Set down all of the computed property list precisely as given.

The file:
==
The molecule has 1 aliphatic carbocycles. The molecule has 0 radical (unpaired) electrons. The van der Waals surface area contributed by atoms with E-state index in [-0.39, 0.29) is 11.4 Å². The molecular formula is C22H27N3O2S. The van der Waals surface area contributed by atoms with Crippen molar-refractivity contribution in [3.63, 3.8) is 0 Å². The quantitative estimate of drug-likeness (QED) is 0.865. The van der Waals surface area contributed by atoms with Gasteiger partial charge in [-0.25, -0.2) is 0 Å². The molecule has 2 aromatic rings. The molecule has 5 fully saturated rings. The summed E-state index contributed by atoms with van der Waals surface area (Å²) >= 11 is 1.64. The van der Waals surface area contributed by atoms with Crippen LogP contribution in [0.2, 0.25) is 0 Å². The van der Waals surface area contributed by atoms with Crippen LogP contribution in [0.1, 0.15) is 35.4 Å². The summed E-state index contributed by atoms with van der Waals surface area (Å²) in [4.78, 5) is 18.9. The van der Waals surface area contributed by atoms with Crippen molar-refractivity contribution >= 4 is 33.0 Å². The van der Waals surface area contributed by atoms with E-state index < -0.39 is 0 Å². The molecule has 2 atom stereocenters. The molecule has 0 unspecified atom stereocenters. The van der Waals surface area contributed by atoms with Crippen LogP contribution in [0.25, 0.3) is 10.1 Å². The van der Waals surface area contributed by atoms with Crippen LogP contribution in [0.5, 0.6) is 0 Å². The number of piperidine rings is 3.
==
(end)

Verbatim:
The molecule has 1 aliphatic carbocycles. The molecule has 0 radical (unpaired) electrons. The van der Waals surface area contributed by atoms with E-state index in [-0.39, 0.29) is 11.4 Å². The molecular formula is C22H27N3O2S. The van der Waals surface area contributed by atoms with Crippen molar-refractivity contribution in [3.63, 3.8) is 0 Å². The quantitative estimate of drug-likeness (QED) is 0.865. The van der Waals surface area contributed by atoms with Gasteiger partial charge in [-0.25, -0.2) is 0 Å². The molecule has 2 aromatic rings. The molecule has 5 fully saturated rings. The summed E-state index contributed by atoms with van der Waals surface area (Å²) >= 11 is 1.64. The van der Waals surface area contributed by atoms with Crippen LogP contribution in [0.2, 0.25) is 0 Å². The van der Waals surface area contributed by atoms with Crippen LogP contribution in [0.1, 0.15) is 35.4 Å². The summed E-state index contributed by atoms with van der Waals surface area (Å²) in [4.78, 5) is 18.9. The van der Waals surface area contributed by atoms with Crippen molar-refractivity contribution >= 4 is 33.0 Å². The van der Waals surface area contributed by atoms with E-state index < -0.39 is 0 Å². The molecule has 2 atom stereocenters. The molecule has 0 unspecified atom stereocenters. The van der Waals surface area contributed by atoms with Crippen LogP contribution in [0.25, 0.3) is 10.1 Å². The van der Waals surface area contributed by atoms with Crippen LogP contribution in [0.5, 0.6) is 0 Å². The number of piperidine rings is 3.